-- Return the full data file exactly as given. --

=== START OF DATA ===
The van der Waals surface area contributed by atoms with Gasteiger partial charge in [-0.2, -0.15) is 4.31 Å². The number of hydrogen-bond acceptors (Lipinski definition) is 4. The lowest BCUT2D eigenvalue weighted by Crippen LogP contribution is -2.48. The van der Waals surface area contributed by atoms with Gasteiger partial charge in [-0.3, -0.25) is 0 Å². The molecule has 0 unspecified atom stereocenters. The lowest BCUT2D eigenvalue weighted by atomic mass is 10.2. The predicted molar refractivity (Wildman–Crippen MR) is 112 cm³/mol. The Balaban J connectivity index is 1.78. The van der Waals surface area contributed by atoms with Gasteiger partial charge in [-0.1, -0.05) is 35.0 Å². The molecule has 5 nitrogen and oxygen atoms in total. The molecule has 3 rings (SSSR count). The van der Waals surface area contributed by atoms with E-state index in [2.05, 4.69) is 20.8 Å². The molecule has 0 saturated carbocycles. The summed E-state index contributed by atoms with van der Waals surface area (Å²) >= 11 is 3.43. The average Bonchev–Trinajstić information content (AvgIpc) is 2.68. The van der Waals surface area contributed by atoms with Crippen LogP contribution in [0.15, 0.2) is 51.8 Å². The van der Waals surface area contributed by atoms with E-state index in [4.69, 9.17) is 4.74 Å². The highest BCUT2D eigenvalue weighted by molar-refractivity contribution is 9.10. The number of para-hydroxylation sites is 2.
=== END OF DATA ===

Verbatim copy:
The van der Waals surface area contributed by atoms with Gasteiger partial charge in [-0.2, -0.15) is 4.31 Å². The number of hydrogen-bond acceptors (Lipinski definition) is 4. The lowest BCUT2D eigenvalue weighted by Crippen LogP contribution is -2.48. The van der Waals surface area contributed by atoms with Gasteiger partial charge in [-0.3, -0.25) is 0 Å². The molecule has 0 unspecified atom stereocenters. The lowest BCUT2D eigenvalue weighted by atomic mass is 10.2. The predicted molar refractivity (Wildman–Crippen MR) is 112 cm³/mol. The Balaban J connectivity index is 1.78. The van der Waals surface area contributed by atoms with Gasteiger partial charge in [-0.1, -0.05) is 35.0 Å². The molecule has 5 nitrogen and oxygen atoms in total. The molecule has 3 rings (SSSR count). The van der Waals surface area contributed by atoms with E-state index in [2.05, 4.69) is 20.8 Å². The molecule has 0 saturated carbocycles. The summed E-state index contributed by atoms with van der Waals surface area (Å²) >= 11 is 3.43. The average Bonchev–Trinajstić information content (AvgIpc) is 2.68. The van der Waals surface area contributed by atoms with Crippen LogP contribution in [0.15, 0.2) is 51.8 Å². The van der Waals surface area contributed by atoms with E-state index in [4.69, 9.17) is 4.74 Å². The highest BCUT2D eigenvalue weighted by molar-refractivity contribution is 9.10. The number of para-hydroxylation sites is 2.